The common name for any tall woody grass that grow abundantly in tropical and subtropical areas. Bamboos, with over 480 species, belong to the family Gramineae and the most widely known bamboos come from the Bambusa genera. The woody, jointed stems, called culms, grow to 50 m (164 feet) in height. Bamboo has been used locally for constructing houses, rafts, poles, bridges, and scaffolding. In Europe and America, bamboo stems were popular for chairs, tables, cabinets, and other interior furniture during the 19th century. They are also split, flattened and woven into smaller items such as baskets, mats, hats, and fish traps. Bamboo has also become an important source of long, cellulose fibers for specialty papers. Additionally, a wax is extracted from the bamboo leaves that has properties similar to candelilla wax.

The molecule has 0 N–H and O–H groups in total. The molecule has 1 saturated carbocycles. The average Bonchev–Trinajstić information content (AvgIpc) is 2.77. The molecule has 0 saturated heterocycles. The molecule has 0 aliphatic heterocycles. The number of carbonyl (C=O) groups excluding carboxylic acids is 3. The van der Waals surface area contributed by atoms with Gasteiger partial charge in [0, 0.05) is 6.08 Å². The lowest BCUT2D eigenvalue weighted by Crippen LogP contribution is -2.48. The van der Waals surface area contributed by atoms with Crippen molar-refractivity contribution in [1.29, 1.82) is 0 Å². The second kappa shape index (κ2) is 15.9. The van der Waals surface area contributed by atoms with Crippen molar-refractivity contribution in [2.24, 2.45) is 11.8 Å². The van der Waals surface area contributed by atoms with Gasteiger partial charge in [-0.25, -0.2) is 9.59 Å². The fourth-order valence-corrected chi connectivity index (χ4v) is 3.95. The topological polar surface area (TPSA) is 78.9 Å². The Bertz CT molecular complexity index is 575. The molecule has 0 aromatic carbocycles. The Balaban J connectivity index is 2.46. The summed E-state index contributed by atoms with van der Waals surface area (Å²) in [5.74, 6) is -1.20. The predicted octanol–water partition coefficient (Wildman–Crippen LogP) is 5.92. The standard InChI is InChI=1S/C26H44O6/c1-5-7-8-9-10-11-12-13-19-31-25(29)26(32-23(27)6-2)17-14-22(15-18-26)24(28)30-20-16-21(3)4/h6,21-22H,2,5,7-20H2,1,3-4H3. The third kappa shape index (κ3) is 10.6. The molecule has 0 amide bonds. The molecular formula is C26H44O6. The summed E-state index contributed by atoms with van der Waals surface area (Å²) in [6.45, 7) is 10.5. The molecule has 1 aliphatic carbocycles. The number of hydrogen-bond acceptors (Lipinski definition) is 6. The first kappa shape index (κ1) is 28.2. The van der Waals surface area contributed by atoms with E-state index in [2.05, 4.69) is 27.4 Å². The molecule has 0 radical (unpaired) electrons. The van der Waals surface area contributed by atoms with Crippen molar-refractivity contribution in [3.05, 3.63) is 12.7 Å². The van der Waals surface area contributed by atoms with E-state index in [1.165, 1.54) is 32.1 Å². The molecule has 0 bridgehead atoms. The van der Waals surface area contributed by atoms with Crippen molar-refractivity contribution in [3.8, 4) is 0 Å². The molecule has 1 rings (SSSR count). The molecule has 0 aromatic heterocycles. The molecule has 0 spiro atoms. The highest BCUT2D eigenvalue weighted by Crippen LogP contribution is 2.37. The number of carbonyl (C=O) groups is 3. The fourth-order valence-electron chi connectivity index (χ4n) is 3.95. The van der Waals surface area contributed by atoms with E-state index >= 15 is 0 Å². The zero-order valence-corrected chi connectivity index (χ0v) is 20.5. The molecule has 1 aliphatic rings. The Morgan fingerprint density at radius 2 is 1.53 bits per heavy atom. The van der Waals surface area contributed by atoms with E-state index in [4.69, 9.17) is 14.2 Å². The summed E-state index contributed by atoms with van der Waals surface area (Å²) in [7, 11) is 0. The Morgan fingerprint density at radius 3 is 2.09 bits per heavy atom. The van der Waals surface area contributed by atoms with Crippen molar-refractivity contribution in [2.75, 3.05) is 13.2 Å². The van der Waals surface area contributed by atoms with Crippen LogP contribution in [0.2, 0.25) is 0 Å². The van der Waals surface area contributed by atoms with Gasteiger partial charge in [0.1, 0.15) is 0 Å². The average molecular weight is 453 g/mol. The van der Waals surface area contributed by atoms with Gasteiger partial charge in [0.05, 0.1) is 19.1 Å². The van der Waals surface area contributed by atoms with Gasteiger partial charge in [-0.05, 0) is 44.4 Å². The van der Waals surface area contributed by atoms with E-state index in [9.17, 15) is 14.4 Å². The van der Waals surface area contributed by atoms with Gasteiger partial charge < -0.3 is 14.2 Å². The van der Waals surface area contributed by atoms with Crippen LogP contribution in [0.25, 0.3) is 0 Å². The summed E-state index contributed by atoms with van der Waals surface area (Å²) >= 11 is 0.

Synonyms and Related Terms
Bambusa; Bambus (Dan., Deut., Nor., Pol.); bambú (Esp., It.); bambou (Fr.); bamboe (Ned.); bambu (Port.)
Bamboo wax: melting point=78-80, density=0.961, iodine value=7.8, acid value=14.5, saponification value=43.4
Paper fiber type: Non-woody/grass. Using transmitted light microscopy, fibers appear long, narrow and thick-walled. Pitted vessels (some very wide), barrel-shaped and rectangular parenchyma cells are also present. Unlike other grasses, bamboo does not have serrated epidermal cells. Appearance with Graff "C" stain: reddish blue. Average dimensions of fibers: length 2.7mm; width 14μm. Common pulping method: kraft.
Hazards and Safety
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